Radiofrequency Ablation May Be Safe, Effective Treatment for Adrenal Neoplasms
Radiofrequency ablation may be a good alternative to adrenalectomy.
ORLANDO, Fla. — Radiofrequency ablation appears to be a safe and effective procedure to treat adrenal tumors in patients who are poor candidates for or who refuse surgery.
At the American Association of Clinical Endocrinologists (AACE) 25th Annual Scientific & Clinical Congress, researchers reported that radiofrequency ablation may offer an alternative to adrenalectomy in the treatment of benign and malignant adrenal gland tumors.
“Radiofrequency ablation is a procedure that has been used most commonly in the treatment of hepatic and renal tumors. It is now gaining acceptance in the treatment of adrenal tumors as it offers a safe and effective alternative to surgery for patients with functional adrenal tumors that secrete hormones, and primary or metastatic adrenal tumors,” said study researcher Lima Lawrence, MD, a second-year internal medicine resident at the University of Illinois at Chicago-Advocate Christ Hospital, Oak Lawn Illinois.
Dr Lawrence discussed the case of a 65-year-old woman with an adrenal cortisol-producing tumor successfully treated with radiofrequency ablation. The patient had a history of type 2 diabetes, uncontrolled hypertension, and low-grade ovarian cancer after total hysterectomy and omentectomy.
This patient had a 0.9-cm right-sided adrenal mass. The mass had increased over a period of 5 years to 3.6 cm x 3.5 cm x 3.3 cm with an attenuation of 30.2 Hounsfield Units (HU), according to Dr Lawrence. The patient was hypertensive, anxious, and obese with prominent supraclavicular fat pads and proximal muscle weakness.
A radiofrequency ablation needle with an active tip was inserted and gradually advanced to the adrenal lesion. Radiofrequency ablation uses alternating electrical current to generate heat and induce thermal damage and tissue necrosis at temperatures of 50° to 60° C in the area adjacent to the electrode tip.
Radiofrequency ablation has been shown in various studies to resolve abnormal biochemical markers and clinical symptoms caused by adrenal tumors. Dr Lawrence and her colleague Aleida Rodriguez, MD, primary author on the abstract, hope to raise awareness among clinicians about the utility of radiofrequency ablation in select patients.
“Our abstract highlights the case of a patient with adrenal Cushing's who successfully underwent radiofrequency ablation of a hormonally active right adrenal adenoma producing cortisol. Our patient experienced biochemical and clinical improvement after the procedure with normalization of hormone levels (cortisol), symptomatic relief, with improvement in hypertension and hyperglycemia,” Dr Lawrence told Endocrinology Advisor.
She said there were also improvements in radiological findings, with a reduction in the size of the adrenal mass with decreased contrast enhancement when compared with pre-procedure.
This case reinforces the safety and effectiveness of radiofrequency ablation in a patient who is precluded from traditional adrenalectomy due to the intraoperative finding of widespread peritoneal metastases, noted Dr Lawrence. She said fortunately this patient was able to undergo radiofrequency ablation and has experienced significant clinical improvement since the procedure.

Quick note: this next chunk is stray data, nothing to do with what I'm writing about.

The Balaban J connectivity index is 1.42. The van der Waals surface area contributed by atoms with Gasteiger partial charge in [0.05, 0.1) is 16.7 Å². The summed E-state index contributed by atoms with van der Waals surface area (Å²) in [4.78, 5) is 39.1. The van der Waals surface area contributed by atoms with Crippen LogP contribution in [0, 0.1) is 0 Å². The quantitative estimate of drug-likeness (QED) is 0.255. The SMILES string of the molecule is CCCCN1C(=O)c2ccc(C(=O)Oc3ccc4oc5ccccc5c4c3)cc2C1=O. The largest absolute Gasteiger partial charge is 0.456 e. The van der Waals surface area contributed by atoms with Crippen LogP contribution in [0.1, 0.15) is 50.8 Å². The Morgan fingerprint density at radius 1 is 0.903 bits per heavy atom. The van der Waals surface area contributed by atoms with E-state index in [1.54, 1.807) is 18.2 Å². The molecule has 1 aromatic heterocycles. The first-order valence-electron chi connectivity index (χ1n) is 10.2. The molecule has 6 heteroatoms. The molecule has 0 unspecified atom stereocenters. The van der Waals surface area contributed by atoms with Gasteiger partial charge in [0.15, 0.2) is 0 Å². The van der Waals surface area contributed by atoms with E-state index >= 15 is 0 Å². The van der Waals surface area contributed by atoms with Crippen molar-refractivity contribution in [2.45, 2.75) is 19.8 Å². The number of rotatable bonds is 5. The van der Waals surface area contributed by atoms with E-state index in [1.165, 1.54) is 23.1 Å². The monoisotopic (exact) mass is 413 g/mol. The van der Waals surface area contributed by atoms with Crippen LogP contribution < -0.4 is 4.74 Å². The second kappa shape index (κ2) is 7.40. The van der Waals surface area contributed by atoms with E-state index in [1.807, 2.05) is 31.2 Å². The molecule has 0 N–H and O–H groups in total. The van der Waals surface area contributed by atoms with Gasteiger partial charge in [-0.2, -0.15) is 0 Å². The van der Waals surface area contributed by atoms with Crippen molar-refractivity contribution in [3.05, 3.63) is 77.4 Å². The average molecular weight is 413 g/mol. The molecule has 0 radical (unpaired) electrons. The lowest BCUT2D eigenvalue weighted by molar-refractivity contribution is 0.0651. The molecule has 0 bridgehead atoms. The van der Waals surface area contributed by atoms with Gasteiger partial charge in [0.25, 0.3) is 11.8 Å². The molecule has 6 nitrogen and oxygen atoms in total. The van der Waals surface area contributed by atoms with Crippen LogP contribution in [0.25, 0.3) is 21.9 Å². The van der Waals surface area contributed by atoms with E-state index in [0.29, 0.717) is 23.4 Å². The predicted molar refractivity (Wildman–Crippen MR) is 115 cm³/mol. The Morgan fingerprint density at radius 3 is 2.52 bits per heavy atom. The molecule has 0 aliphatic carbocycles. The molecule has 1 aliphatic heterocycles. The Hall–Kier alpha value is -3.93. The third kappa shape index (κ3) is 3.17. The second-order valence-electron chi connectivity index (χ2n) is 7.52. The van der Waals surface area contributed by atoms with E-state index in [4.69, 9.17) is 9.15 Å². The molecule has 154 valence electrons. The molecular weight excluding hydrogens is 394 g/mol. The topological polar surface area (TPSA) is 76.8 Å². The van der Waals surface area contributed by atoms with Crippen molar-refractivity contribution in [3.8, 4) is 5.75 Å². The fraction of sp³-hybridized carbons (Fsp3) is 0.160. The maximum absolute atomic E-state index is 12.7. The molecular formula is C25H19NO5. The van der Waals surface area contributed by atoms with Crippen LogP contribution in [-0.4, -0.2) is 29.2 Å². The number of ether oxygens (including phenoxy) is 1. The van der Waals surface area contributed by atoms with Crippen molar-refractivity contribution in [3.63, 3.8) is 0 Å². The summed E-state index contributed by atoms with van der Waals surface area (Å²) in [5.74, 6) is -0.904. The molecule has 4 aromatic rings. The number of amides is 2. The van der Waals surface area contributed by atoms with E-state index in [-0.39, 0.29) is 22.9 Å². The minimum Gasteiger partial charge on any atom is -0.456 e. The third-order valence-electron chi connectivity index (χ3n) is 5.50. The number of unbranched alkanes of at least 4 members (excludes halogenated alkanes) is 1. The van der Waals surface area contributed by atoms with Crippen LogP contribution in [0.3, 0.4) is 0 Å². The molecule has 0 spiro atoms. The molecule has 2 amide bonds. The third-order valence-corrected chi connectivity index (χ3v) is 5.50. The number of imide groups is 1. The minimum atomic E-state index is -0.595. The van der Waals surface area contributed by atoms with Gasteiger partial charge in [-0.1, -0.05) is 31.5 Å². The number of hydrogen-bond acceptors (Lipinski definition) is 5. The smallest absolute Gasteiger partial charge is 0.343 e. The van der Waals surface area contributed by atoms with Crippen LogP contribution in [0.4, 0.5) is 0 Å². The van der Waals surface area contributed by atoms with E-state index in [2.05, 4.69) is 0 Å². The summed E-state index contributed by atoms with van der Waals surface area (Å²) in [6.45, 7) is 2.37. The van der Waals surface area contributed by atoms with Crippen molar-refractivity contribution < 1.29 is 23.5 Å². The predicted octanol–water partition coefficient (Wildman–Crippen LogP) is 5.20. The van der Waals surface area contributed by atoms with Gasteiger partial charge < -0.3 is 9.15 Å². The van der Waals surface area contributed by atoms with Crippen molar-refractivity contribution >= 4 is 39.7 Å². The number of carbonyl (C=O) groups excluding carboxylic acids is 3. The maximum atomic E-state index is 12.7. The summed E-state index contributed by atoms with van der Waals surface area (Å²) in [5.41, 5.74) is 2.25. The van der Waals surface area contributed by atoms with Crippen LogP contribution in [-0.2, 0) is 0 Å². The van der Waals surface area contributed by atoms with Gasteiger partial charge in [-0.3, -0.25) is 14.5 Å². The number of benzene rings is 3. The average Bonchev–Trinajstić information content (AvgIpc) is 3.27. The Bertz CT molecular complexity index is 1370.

“We hope that our case encourages practicing endocrinologists and internists to recognize radiofrequency ablation as an alternative to adrenalectomy for hormonally active adrenal tumors, primary adrenal neoplasms, or adrenal metastases,” said Dr Lawrence. “There are several conditions that preclude patients with adrenal lesions from undergoing traditional adrenalectomy. Patients may be poor surgical candidates due to advanced age, comorbid conditions, previously undergone contralateral adrenalectomy, or refuse surgery.”
She noted that radiofrequency ablation may be performed in the inpatient or outpatient setting by experienced interventional radiologists without general anesthesia in select patients. In this case, the patient experienced minimal blood loss, no adverse complications and was discharged after 23 hours of observation.
“Adrenalectomy carries a higher morbidity and mortality, as well as longer length of hospital stay and cost,” said Dr Lawrence.
She explained that retrospective analyses of radiofrequency ablation in small numbers of patients have shown resolution of abnormal labs and clinical symptoms. A survival benefit is also seen in patients with functional adrenal tumors post-ablation, and to a lesser degree in patients with metastatic disease.
“To date, there have been no randomized controlled trials comparing safety, efficacy, and survival benefits of adrenalectomy vs radiofrequency ablation. Further studies are needed in larger groups of patients with long-term follow-up before radiofrequency ablation could replace adrenalectomy,” said Dr Lawrence.
Dr Lawrence reports no relevant financial relationships with any commercial interests.
- Rodriguez A, Lawrence L, Hasan F, Yasmeen T. Abstract 115. Radiofrequency Ablation: An Innovative Treatment for Adrenal Neoplasms. Presented at: AACE 25th Annual Scientific & Clinical Congress; May 25-29, 2016; Orlando, FL.